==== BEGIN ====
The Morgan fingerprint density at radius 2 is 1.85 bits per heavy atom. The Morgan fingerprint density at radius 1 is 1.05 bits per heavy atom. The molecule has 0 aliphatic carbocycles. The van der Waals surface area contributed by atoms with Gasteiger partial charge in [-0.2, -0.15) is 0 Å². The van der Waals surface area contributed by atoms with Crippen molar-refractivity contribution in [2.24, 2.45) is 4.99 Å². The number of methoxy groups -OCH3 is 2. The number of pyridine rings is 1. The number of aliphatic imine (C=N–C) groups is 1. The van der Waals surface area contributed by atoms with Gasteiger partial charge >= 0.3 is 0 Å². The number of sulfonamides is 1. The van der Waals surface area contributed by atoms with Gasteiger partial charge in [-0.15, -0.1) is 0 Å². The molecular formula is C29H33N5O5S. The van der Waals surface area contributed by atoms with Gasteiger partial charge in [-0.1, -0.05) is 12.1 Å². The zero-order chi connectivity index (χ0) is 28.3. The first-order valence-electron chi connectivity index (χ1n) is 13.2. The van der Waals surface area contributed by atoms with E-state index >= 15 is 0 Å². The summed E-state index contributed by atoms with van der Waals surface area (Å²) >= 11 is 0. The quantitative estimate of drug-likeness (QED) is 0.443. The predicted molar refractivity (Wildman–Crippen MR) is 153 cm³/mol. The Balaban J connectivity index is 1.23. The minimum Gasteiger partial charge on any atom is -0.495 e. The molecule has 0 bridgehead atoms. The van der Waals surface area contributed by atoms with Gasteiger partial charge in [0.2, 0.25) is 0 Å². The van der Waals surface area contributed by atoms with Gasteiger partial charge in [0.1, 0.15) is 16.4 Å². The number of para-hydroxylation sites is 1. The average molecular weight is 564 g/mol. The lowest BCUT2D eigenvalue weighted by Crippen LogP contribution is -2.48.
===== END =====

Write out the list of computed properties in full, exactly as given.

The Morgan fingerprint density at radius 2 is 1.85 bits per heavy atom. The Morgan fingerprint density at radius 1 is 1.05 bits per heavy atom. The molecule has 0 aliphatic carbocycles. The van der Waals surface area contributed by atoms with Gasteiger partial charge in [-0.2, -0.15) is 0 Å². The van der Waals surface area contributed by atoms with Crippen molar-refractivity contribution in [2.24, 2.45) is 4.99 Å². The number of methoxy groups -OCH3 is 2. The number of pyridine rings is 1. The number of aliphatic imine (C=N–C) groups is 1. The van der Waals surface area contributed by atoms with Gasteiger partial charge >= 0.3 is 0 Å². The number of sulfonamides is 1. The van der Waals surface area contributed by atoms with Gasteiger partial charge in [-0.15, -0.1) is 0 Å². The molecular formula is C29H33N5O5S. The van der Waals surface area contributed by atoms with Gasteiger partial charge in [-0.1, -0.05) is 12.1 Å². The zero-order chi connectivity index (χ0) is 28.3. The first-order valence-electron chi connectivity index (χ1n) is 13.2. The van der Waals surface area contributed by atoms with E-state index >= 15 is 0 Å². The summed E-state index contributed by atoms with van der Waals surface area (Å²) >= 11 is 0. The quantitative estimate of drug-likeness (QED) is 0.443. The predicted molar refractivity (Wildman–Crippen MR) is 153 cm³/mol. The Balaban J connectivity index is 1.23. The minimum Gasteiger partial charge on any atom is -0.495 e. The molecule has 0 bridgehead atoms. The van der Waals surface area contributed by atoms with Gasteiger partial charge in [0.2, 0.25) is 0 Å². The van der Waals surface area contributed by atoms with Gasteiger partial charge in [0.1, 0.15) is 16.4 Å². The number of para-hydroxylation sites is 1. The average molecular weight is 564 g/mol. The lowest BCUT2D eigenvalue weighted by Crippen LogP contribution is -2.48.